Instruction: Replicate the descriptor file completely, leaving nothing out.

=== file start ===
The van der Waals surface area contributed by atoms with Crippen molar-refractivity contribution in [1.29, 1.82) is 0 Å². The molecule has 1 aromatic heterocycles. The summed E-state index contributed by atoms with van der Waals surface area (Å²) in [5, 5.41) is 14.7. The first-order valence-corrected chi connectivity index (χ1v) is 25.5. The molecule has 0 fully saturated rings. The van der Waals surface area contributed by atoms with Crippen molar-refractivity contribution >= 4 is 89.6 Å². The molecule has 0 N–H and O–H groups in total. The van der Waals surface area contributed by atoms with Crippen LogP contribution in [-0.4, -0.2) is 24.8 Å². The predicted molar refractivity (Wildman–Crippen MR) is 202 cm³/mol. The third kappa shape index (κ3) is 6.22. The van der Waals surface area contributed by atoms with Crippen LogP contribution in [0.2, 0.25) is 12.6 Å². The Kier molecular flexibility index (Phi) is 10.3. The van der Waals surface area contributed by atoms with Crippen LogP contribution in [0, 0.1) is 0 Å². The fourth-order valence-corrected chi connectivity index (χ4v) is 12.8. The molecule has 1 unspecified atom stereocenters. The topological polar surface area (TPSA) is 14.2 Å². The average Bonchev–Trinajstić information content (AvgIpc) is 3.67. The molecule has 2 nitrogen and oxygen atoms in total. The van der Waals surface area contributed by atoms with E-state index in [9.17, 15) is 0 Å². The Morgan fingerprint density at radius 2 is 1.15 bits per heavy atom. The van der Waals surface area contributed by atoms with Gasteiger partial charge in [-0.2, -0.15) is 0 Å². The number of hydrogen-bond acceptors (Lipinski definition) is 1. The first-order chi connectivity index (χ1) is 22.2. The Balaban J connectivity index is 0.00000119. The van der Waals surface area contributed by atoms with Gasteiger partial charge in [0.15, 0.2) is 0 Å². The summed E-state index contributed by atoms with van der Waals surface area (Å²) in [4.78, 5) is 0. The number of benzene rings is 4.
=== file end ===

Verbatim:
The van der Waals surface area contributed by atoms with Crippen molar-refractivity contribution in [1.29, 1.82) is 0 Å². The molecule has 1 aromatic heterocycles. The summed E-state index contributed by atoms with van der Waals surface area (Å²) in [5, 5.41) is 14.7. The first-order valence-corrected chi connectivity index (χ1v) is 25.5. The molecule has 0 fully saturated rings. The van der Waals surface area contributed by atoms with Crippen molar-refractivity contribution >= 4 is 89.6 Å². The molecule has 0 N–H and O–H groups in total. The van der Waals surface area contributed by atoms with Crippen LogP contribution in [-0.4, -0.2) is 24.8 Å². The predicted molar refractivity (Wildman–Crippen MR) is 202 cm³/mol. The third kappa shape index (κ3) is 6.22. The van der Waals surface area contributed by atoms with Crippen LogP contribution in [0.2, 0.25) is 12.6 Å². The Kier molecular flexibility index (Phi) is 10.3. The van der Waals surface area contributed by atoms with Crippen LogP contribution in [0, 0.1) is 0 Å². The fourth-order valence-corrected chi connectivity index (χ4v) is 12.8. The molecule has 1 unspecified atom stereocenters. The topological polar surface area (TPSA) is 14.2 Å². The average Bonchev–Trinajstić information content (AvgIpc) is 3.67. The molecule has 2 nitrogen and oxygen atoms in total. The van der Waals surface area contributed by atoms with E-state index in [9.17, 15) is 0 Å². The Morgan fingerprint density at radius 2 is 1.15 bits per heavy atom. The van der Waals surface area contributed by atoms with Gasteiger partial charge in [-0.2, -0.15) is 0 Å². The number of hydrogen-bond acceptors (Lipinski definition) is 1. The first-order chi connectivity index (χ1) is 22.2. The Balaban J connectivity index is 0.00000119. The van der Waals surface area contributed by atoms with Gasteiger partial charge in [0.15, 0.2) is 0 Å². The summed E-state index contributed by atoms with van der Waals surface area (Å²) in [4.78, 5) is 0. The number of benzene rings is 4.